The Data Shows It – Expand, Don’t Cut, Programs For Children

A large majority of New Yorkers support increasing investments in critical programs like child care, after-school, summer pro
A large majority of New Yorkers support increasing investments in critical programs like child care, after-school, summer programs, even if the increased investment raises their own taxes.

Parenting is all about making choices. Those that range from big choices with far-reaching implications, like where to live or where to send children to school, to smaller ones, like what to cook for dinner. But parents should never have to decide between stability at work or safe and reliable care for their kids.

Many parents depend on child care, after-school and summer programs to keep their children safe and engaged when they’re at work. Without those programs, parents throughout the five boroughs would have to alter their often inflexible work schedules, and some would have to leave their jobs altogether. That could become the reality for the parents of 6,600 New York City children for whom after-school programs are at risk.

New York City Mayor Bill de Blasio’s proposed budget for the upcoming fiscal year eliminates $16 million in funding for elementary after-school programs. This cut would come on top of steep reductions in proposed federal support, with the President’s budget calling for the elimination of all federal funding for after-school programs.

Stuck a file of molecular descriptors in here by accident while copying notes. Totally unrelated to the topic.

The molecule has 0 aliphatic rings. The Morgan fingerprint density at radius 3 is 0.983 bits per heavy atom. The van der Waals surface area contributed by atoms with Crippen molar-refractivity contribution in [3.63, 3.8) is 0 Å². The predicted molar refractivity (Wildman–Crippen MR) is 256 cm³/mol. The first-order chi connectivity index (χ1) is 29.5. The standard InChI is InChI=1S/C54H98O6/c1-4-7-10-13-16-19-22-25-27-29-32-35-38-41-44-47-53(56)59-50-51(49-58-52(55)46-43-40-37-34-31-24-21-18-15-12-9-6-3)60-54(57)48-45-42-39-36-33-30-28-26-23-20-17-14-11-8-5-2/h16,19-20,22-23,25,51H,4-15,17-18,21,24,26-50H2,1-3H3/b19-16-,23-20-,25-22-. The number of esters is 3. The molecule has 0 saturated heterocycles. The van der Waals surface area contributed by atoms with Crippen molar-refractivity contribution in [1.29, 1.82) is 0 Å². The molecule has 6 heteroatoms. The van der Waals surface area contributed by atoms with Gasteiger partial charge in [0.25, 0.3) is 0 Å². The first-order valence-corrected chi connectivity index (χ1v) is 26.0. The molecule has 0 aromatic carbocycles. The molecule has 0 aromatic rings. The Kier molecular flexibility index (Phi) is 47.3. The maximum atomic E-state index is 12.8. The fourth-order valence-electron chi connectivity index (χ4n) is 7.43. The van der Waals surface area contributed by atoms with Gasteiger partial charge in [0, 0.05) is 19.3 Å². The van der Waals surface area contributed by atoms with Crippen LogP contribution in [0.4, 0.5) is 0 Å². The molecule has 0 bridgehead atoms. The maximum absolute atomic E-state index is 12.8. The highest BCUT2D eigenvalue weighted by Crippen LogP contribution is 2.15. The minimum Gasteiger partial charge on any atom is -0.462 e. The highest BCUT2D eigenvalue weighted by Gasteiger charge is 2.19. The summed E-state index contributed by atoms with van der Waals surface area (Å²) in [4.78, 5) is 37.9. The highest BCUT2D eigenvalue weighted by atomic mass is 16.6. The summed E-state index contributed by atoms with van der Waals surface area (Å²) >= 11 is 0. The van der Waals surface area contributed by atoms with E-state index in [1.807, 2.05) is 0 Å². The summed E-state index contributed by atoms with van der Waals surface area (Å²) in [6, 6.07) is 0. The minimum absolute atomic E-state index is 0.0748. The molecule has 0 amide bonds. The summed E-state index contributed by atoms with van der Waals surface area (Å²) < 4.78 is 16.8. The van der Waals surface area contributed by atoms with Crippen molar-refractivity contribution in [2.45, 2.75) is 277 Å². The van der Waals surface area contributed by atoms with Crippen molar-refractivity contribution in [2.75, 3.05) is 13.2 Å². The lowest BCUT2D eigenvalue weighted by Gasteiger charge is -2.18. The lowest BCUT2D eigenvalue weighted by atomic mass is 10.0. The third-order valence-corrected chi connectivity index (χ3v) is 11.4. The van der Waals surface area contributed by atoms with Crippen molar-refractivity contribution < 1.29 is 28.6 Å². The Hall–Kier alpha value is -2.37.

These cuts would accomplish just the opposite of the increased investment New Yorkers want to see in the city’s children – and we have the data to prove it.

Citizens’ Committee for Children of New York, in partnership with the Campaign for Children, commissioned a poll to understand how New York City voters feel about child- and family-related issues. The results show that New Yorkers want more programs that keep children and youth engaged, healthy and learning – like after-school, summer programs and free- and reduced-priced child care – even if that means paying more taxes.

High-quality child care, summer and after-school programs are critical for children’s long-term prospects, especially for children exposed to risk factors such as poverty, food insecurity, health problems, and a host of other issues. New Yorkers agree – 91 percent of survey respondents said that pre-K programs help give children a fair shot at success in school, and that investing in early childhood education, after‐school and summer programs improves academic outcomes for children.

In the current economy, parents need more support to ensure the economic stability of their families. The poll revealed that many New Yorkers are worried about supporting a family financially in the city. An overwhelming majority said that the cost of child care is a major financial burden for New York City parents, and many have considered leaving the city because of this. We must pay close attention to this anxiety and act swiftly to alleviate it.

Mayor de Blasio has taken several important steps to build on the programs that support economic stability for families and academic success for children, like expanding full-day prekindergarten for all 4-year-olds and after-school for all middle school students. And most recently, the Mayor announced his plan to create free pre-k for 3-year-olds.

New Yorkers recognize and appreciate this, with more than three out of four agreeing that the mayor is working to improve the lives of New York City’s families and children. But the poll also clearly shows that New Yorkers want and need more programs for children and families – not less.

The proposed cut to elementary after-school programs would leave far too many of our city’s families scrambling to find care for their children when school is not in session. Let Mayor de Blasio and the City Council know that you want them to restore and expand after-school programs in the final budget.